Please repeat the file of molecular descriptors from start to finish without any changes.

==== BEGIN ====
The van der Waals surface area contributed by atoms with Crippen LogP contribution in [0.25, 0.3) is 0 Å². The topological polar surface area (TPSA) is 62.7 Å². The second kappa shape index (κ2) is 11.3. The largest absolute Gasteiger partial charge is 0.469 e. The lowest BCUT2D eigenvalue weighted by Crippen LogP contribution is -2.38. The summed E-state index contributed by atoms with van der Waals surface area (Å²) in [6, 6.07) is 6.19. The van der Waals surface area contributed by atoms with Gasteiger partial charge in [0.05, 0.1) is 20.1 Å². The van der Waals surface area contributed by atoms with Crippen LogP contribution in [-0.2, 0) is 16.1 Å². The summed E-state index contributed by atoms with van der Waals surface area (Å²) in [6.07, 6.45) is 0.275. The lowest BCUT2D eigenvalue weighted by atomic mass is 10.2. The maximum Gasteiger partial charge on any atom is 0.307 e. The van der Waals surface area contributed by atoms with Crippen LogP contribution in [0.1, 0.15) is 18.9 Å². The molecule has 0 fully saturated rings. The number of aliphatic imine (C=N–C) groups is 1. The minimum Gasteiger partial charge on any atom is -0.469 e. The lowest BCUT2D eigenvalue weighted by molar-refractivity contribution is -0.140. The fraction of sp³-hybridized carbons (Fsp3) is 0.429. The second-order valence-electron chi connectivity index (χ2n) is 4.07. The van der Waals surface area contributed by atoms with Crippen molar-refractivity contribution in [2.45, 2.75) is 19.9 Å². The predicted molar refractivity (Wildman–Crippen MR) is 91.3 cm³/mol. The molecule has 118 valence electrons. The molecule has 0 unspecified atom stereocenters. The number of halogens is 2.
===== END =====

The van der Waals surface area contributed by atoms with Crippen LogP contribution in [0.25, 0.3) is 0 Å². The topological polar surface area (TPSA) is 62.7 Å². The second kappa shape index (κ2) is 11.3. The largest absolute Gasteiger partial charge is 0.469 e. The lowest BCUT2D eigenvalue weighted by Crippen LogP contribution is -2.38. The summed E-state index contributed by atoms with van der Waals surface area (Å²) in [6, 6.07) is 6.19. The van der Waals surface area contributed by atoms with Gasteiger partial charge in [0.05, 0.1) is 20.1 Å². The van der Waals surface area contributed by atoms with Crippen LogP contribution in [-0.2, 0) is 16.1 Å². The summed E-state index contributed by atoms with van der Waals surface area (Å²) in [6.07, 6.45) is 0.275. The lowest BCUT2D eigenvalue weighted by atomic mass is 10.2. The maximum Gasteiger partial charge on any atom is 0.307 e. The van der Waals surface area contributed by atoms with Crippen LogP contribution in [0.1, 0.15) is 18.9 Å². The molecule has 0 fully saturated rings. The number of aliphatic imine (C=N–C) groups is 1. The minimum Gasteiger partial charge on any atom is -0.469 e. The lowest BCUT2D eigenvalue weighted by molar-refractivity contribution is -0.140. The fraction of sp³-hybridized carbons (Fsp3) is 0.429. The second-order valence-electron chi connectivity index (χ2n) is 4.07. The van der Waals surface area contributed by atoms with Crippen molar-refractivity contribution in [2.45, 2.75) is 19.9 Å². The predicted molar refractivity (Wildman–Crippen MR) is 91.3 cm³/mol. The molecule has 118 valence electrons. The molecule has 0 unspecified atom stereocenters. The number of halogens is 2.